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Here at Rendered, we're all about creativity, whether that means literally making something or solving a problem creatively. In this episode, we're focused on the latter. Getting back to the kind of robust, regional food system that used to be the norm in America definitely requires some creative thinking. Medium-sized farms are key to this effort, but many of them lack the infrastructure they need to expand and be sustainable. These are the farms that are too big to sell everything they grow directly to consumers through farmers' markets or CSAs, but too small to compete in the commodity markets. Our Table Cooperative in Sherwood, Oregon is one such farm. In this episode, you'll hear from Our Table co-founder Narendra Varma, as well as others who are working to support the kind of food system our grandparents took for granted.

If you want to learn more about the Ecotrust report mentioned on this show, you can find it here.

Check out the photos of Our Table Cooperative taken by Rendered intern Niko Kwiatkowski

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Rendered #5 Mighty Tieton

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The view looking west down Wisconsin Ave. in Tieton, WA. Photo by Phoebe Flanigan
Show: 
Rendered
Guests: 
Ed Marquand, founder of Mighty Tieton
Guests: 
Stanley Hall, Mayor of Tieton
Guests: 
Jackie Williams, owner of Orchard Monkeys
Guests: 
Kerry Quint, co-founder of Goathead Press

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How did a detour, a patch of goathead thorns, and a flat bike tire change one guy's life, and bring an economic boost to a sleepy, little town?

Welcome to Tieton, Washington. Population: 1,200. In some ways, it’s your quintessential small town: three churches, an antique shop, a couple of cafes. No highway, no railroad. For the most part, people make their money farming apples. But unlike most other farming towns in the region, Tieton is also something of a destination for artists and urban creatives from across the country. In this episode, we take a close look at how these people ended up in Tieton — and how their presence there has changed this town.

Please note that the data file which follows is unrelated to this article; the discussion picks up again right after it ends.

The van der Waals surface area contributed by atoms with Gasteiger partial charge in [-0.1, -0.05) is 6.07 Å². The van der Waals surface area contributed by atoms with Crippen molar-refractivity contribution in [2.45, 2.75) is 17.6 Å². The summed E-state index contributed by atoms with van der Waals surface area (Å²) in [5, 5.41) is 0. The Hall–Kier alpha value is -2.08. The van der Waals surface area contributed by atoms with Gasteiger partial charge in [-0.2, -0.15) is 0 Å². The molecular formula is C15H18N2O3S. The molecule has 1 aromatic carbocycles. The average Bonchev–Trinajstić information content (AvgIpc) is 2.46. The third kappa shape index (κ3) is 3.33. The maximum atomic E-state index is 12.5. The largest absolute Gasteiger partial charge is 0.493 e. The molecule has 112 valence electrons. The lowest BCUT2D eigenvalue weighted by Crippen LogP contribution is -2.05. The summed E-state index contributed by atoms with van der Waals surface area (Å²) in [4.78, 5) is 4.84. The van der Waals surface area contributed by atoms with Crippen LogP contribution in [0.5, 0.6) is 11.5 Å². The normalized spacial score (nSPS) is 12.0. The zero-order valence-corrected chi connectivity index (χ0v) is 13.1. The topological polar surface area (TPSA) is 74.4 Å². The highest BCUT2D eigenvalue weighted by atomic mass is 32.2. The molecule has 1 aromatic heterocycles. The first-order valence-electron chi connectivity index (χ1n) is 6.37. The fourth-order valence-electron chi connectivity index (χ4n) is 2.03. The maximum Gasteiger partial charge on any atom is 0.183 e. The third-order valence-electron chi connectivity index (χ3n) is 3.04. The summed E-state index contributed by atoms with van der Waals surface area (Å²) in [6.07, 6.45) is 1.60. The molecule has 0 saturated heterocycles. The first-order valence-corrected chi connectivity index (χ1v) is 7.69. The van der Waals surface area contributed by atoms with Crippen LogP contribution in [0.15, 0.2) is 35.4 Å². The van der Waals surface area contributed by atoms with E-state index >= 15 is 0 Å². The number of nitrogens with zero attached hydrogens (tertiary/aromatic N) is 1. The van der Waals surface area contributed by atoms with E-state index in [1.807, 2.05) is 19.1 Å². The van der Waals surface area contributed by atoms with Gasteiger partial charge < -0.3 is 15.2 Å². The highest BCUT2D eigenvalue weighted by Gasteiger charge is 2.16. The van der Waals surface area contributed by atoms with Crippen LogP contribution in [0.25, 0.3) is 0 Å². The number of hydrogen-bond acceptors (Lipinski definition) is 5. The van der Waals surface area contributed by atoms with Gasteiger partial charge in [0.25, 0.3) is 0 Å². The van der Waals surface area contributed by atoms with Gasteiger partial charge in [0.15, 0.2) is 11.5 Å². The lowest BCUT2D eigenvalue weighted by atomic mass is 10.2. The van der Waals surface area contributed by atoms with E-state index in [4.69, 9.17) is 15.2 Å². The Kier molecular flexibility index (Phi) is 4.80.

This story was produced by Phoebe Flanigan with help from Team Rendered.

Find out more about the Mighty Tieton organization and check out Phoebe's photos:

Created with flickr slideshow.

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Rendered #4 Shakespeare In Detroit

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Shakespeare In Detroit's production of "Romeo & Juliet"
Show: 
Rendered
Guests: 
Sam Whilte, artistic director for Shakespeare In Detroit
Guests: 
Hugh M. Duneghy II, actor
Guests: 
Vanessa Sawson, actress
Guests: 
Kennikki Jones, actress
Guests: 
Thomas Klug, director of the Institute of Detroit Studies at Marygrove College

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Sam White saw potential in Detroit's dramatic struggle that no one else seemed to see — the perfect setting for Shakespeare's plays. Her company, Shakespeare In Detroit, performs in locations all over the city — in parks, at a YMCA and, once, in the old Lincoln Motor Factory. It's a scrappy company that depends on crowdfunding and nonprofit partnerships, with a mission to make Shakespeare accessible to a wide range of audiences. And the politics of the Motor City itself are often on Sam's mind when she's considering how to approach a production.

This story comes from producer Caitlin Pierce. Special thanks to Anna Sale of WNYC's Death, Sex & Money podcast for her help with this episode.

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OMG! Rendered Merch is Here!

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Rendered T-shirts, tote bags, and buttons are now available in the MaxFun store!
Why don't you head over there and treat yourself to something nice?




Rendered #3 Etsy: DIY to IPO

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An image from Etsy's prospectus, filed with the SEC